Presentation is loading. Please wait.

Presentation is loading. Please wait.

by Mike Clark, PhD Department of Pathology Division of Immunology

Similar presentations

Presentation on theme: "by Mike Clark, PhD Department of Pathology Division of Immunology"— Presentation transcript:

1 Engineering Antibodies (1) MSc Programme University of Nottingham 14th February 2005
by Mike Clark, PhD Department of Pathology Division of Immunology Cambridge University UK

2 Antibody based immunotherapeutics

3 IgG is the preferred class

4 Schematic view of IgG domains

5 Antibody fragments can also be used

6 Antibodies can be derived from immunised animals

7 The antibody immune response in-vivo can be T-cell dependent or independent

8 Antibody fragments can also be selected from in-vitro systems such as phage expression

9 Cycles of selection and mutation can give an artificial in-vitro immune response based simply on binding affinity


11 The Selection of IgG Fc Regions for appropriate effector functions: The role of isotypes and polymorphisms

12 Effector functions of human IgG
Complement activation Classical pathway +++ + +++ - Alternative pathway - + - - Fc receptor recognition Fc g RI +++ - +++ ++ Fc g RIIa, 131R/R ++ - ++ - Fc g RIIa, 131H/H + + ++ - Fc g RIIb ++ - ++ + Fc g RIII + +/ - + +/ -


14 Unlike mouse the human IgG subclasses are very similar in sequence but they still have different properties




18 The IgG receptor FcRn Interaction with FcRn and with Protein A through similar region FcRn is important for IgG half-life and transport

19 Transferring motifs between human subclasses
Db mutation Dc mutation Da mutation

20 Residues at key positions in mutated constant regions

21 Summary of terminology
Mutant residues D a Residues 327, 330, 331 of IgG4 b Lower hinge of IgG2; omitting Gly236 c Lower hinge of IgG2; including Gly236 Armour et al. Eur J Imm 1999; 29 : 2613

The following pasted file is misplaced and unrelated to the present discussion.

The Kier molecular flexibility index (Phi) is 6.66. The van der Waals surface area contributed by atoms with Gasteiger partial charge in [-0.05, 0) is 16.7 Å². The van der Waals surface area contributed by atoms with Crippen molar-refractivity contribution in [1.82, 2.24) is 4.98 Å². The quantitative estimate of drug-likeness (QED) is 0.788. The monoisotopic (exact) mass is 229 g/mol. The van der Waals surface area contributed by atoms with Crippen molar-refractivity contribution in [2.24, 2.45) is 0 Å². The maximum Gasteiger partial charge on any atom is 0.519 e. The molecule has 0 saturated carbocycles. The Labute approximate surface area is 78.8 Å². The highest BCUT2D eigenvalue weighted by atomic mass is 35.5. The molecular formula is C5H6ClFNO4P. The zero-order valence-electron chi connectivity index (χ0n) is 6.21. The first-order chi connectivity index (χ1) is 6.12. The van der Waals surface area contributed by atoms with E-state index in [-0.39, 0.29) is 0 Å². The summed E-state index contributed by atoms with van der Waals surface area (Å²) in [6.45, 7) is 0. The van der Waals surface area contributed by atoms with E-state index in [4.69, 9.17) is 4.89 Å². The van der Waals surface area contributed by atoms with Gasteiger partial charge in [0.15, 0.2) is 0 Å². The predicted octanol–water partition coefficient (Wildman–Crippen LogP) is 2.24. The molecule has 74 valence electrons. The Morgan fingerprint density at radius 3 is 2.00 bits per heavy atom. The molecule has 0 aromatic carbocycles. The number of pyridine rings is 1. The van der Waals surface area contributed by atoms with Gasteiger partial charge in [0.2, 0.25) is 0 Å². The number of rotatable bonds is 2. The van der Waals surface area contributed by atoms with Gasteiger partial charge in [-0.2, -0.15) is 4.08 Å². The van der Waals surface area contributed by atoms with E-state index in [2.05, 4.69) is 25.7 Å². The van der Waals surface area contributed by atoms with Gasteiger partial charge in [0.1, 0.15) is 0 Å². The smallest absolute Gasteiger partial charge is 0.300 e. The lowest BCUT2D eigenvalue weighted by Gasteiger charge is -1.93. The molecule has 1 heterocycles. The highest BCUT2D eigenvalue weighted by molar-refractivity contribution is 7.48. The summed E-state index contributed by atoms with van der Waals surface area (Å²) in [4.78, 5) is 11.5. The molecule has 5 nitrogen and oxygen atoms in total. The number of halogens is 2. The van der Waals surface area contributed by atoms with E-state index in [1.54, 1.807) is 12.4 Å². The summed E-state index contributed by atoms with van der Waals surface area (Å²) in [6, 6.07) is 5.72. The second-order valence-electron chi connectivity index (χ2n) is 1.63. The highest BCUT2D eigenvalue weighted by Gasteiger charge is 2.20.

27 Test systems: antibodies with CD52 and a-RhD specificities
Short, GPI-anchored glycoprotein Found on T cells and some B cells, granulocytes and eosinophils About 45 x 104 molecules/cell Good target for CDC and ADCC Humanised variable domains of CAMPATH-1 antibody used Range of antibodies with same variable domains already existed CD52

28 Test systems: antibodies with CD52 and a-RhD specificities
Protein complex on erythrocyte membrane 1 - 3 x 104 molecules/cell Provides opportunities for use of agglutination and rosetting assays Target for ADCC Used variable domains of Fog-1, a human IgG isolated from hyperimmunised, RhD- blood donor a-RhD

29 Complement-mediated lysis of mononuclear cells
45 CAMPATH-1 antibodies 40 G1 35 G1D a 30 G1D b 25 G1D c G1D ab % specific Cr release 20 G1D ac 15 G2 G2D a 10 G4 5 G4D b G4D c -5 0.1 1 10 100 antibody, m g/ml

30 Complement-mediated lysis with CAMPATH-1 G1(6
Complement-mediated lysis with CAMPATH-1 G1(6.3 mg/ml), inhibited by CAMPATH-1 G2Da 25 20 15 % specific Cr release 10 5 -5 1 10 100 1000 G2Da concentration, m g/ml

31 CAMPATH-1H antibodies at 100 mg/ml
Binding to the FcgRI-bearing cell line, B2KA, measured by fluorescence staining G2 G1Da CAMPATH-1H antibodies at 100 mg/ml G4 G1Db G1Dc G1

32 Binding to the FcgRIa-bearing cell line, B2KA, measured by fluorescent staining
CAMPATH-1 160 antibodies 140 G1 120 G1D a G1D b 100 G1D c mean fluorescence 80 G1D ab G1D ac 60 G2 40 G2D a G4 20 G4D b G4D c 0.001 0.01 0.1 1 10 100 antibody, m g/ml

33 Chemiluminescent response of human monocytes to sensitised RBC
Fog-1 140 antibodies 120 G1 100 G1D a G1D b 80 G1D c % chemiluminescence 60 G1D ab 40 G1D ac G2 20 G2D a G4 -20 G4D b 5000 10000 15000 20000 25000 30000 G4D c antibody molecules/cell

34 Inhibition of chemiluminescent response to clinical sera by Fog-1 G2Da
280 240 200 G1 anti-D serum A anti-D serum B 160 anti-D serum C % chemiluminescence anti-D serum D 120 anti-D serum E anti-C+D serum 80 anti-K serum 40 10 100 1000 G2Da concentration, mg/ml

35 Binding to the cell line 3T6 + FcgRIIa 131R, measured by flow cytometry
100 Fog-1 antibodies 90 G1 80 G1Da G1Db 70 G1Dc G1Dab 60 mean fluorescence G1Dac 50 G2 G2Da 40 G4 G4Db 30 G4Dc 20 G1Dg IgA1,k 10 0.1 1 10 100 antibody concentration, mg/ml

36 Binding to the cell line 3T6 + FcgRIIa 131H, measured by flow cytometry
10 20 30 40 50 60 70 80 90 0.1 1 100 antibody concentration, mg/ml mean f luorescence G1 G1Da G1Db G1Dc G1Dab G1Dac G2 G2Da G4 G4Db G4Dc G1Dg IgA1,k Fog-1 antibodies

37 Binding to the cell line 3T6 + FcgRIIb1*, measured by flow cytometry
10 60 110 160 210 260 0.1 1 100 antibody concentration, mg/ml mean fluorescence G1 G1Da G1Db G1Dc G1Dab G1Dac G2 G2Da G4 G4Db G4Dc G1Dg IgA1,k Fog-1 antibodies

38 Binding to different forms of FcgRII